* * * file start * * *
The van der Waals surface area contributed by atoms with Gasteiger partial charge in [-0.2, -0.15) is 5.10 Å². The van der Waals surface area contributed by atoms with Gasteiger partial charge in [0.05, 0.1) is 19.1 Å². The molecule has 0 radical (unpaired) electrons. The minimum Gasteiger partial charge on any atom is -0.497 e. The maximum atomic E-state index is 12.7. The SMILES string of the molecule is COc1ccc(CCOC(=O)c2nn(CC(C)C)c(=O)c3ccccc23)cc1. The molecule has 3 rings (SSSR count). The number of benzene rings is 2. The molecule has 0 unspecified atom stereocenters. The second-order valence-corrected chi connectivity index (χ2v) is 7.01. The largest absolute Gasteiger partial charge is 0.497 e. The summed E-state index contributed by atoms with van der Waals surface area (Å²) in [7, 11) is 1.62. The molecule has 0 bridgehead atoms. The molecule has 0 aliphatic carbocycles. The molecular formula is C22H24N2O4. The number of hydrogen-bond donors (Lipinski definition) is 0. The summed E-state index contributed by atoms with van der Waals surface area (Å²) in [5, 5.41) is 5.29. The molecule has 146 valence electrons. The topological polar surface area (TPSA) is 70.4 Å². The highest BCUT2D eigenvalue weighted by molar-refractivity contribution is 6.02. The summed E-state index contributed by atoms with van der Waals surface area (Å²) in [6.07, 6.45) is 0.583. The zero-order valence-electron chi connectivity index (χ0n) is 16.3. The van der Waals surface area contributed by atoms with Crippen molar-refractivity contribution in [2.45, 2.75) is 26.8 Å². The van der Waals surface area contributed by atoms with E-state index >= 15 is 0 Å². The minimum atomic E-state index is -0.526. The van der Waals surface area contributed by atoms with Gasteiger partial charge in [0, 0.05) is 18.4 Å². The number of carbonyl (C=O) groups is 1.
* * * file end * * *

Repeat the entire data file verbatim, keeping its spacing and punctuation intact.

The van der Waals surface area contributed by atoms with Gasteiger partial charge in [-0.2, -0.15) is 5.10 Å². The van der Waals surface area contributed by atoms with Gasteiger partial charge in [0.05, 0.1) is 19.1 Å². The molecule has 0 radical (unpaired) electrons. The minimum Gasteiger partial charge on any atom is -0.497 e. The maximum atomic E-state index is 12.7. The SMILES string of the molecule is COc1ccc(CCOC(=O)c2nn(CC(C)C)c(=O)c3ccccc23)cc1. The molecule has 3 rings (SSSR count). The number of benzene rings is 2. The molecule has 0 unspecified atom stereocenters. The second-order valence-corrected chi connectivity index (χ2v) is 7.01. The largest absolute Gasteiger partial charge is 0.497 e. The summed E-state index contributed by atoms with van der Waals surface area (Å²) in [7, 11) is 1.62. The molecule has 0 bridgehead atoms. The molecule has 0 aliphatic carbocycles. The molecular formula is C22H24N2O4. The number of hydrogen-bond donors (Lipinski definition) is 0. The summed E-state index contributed by atoms with van der Waals surface area (Å²) in [5, 5.41) is 5.29. The molecule has 146 valence electrons. The topological polar surface area (TPSA) is 70.4 Å². The highest BCUT2D eigenvalue weighted by molar-refractivity contribution is 6.02. The summed E-state index contributed by atoms with van der Waals surface area (Å²) in [6.07, 6.45) is 0.583. The zero-order valence-electron chi connectivity index (χ0n) is 16.3. The van der Waals surface area contributed by atoms with Crippen molar-refractivity contribution in [2.45, 2.75) is 26.8 Å². The van der Waals surface area contributed by atoms with E-state index >= 15 is 0 Å². The minimum atomic E-state index is -0.526. The van der Waals surface area contributed by atoms with Gasteiger partial charge in [0, 0.05) is 18.4 Å². The number of carbonyl (C=O) groups is 1.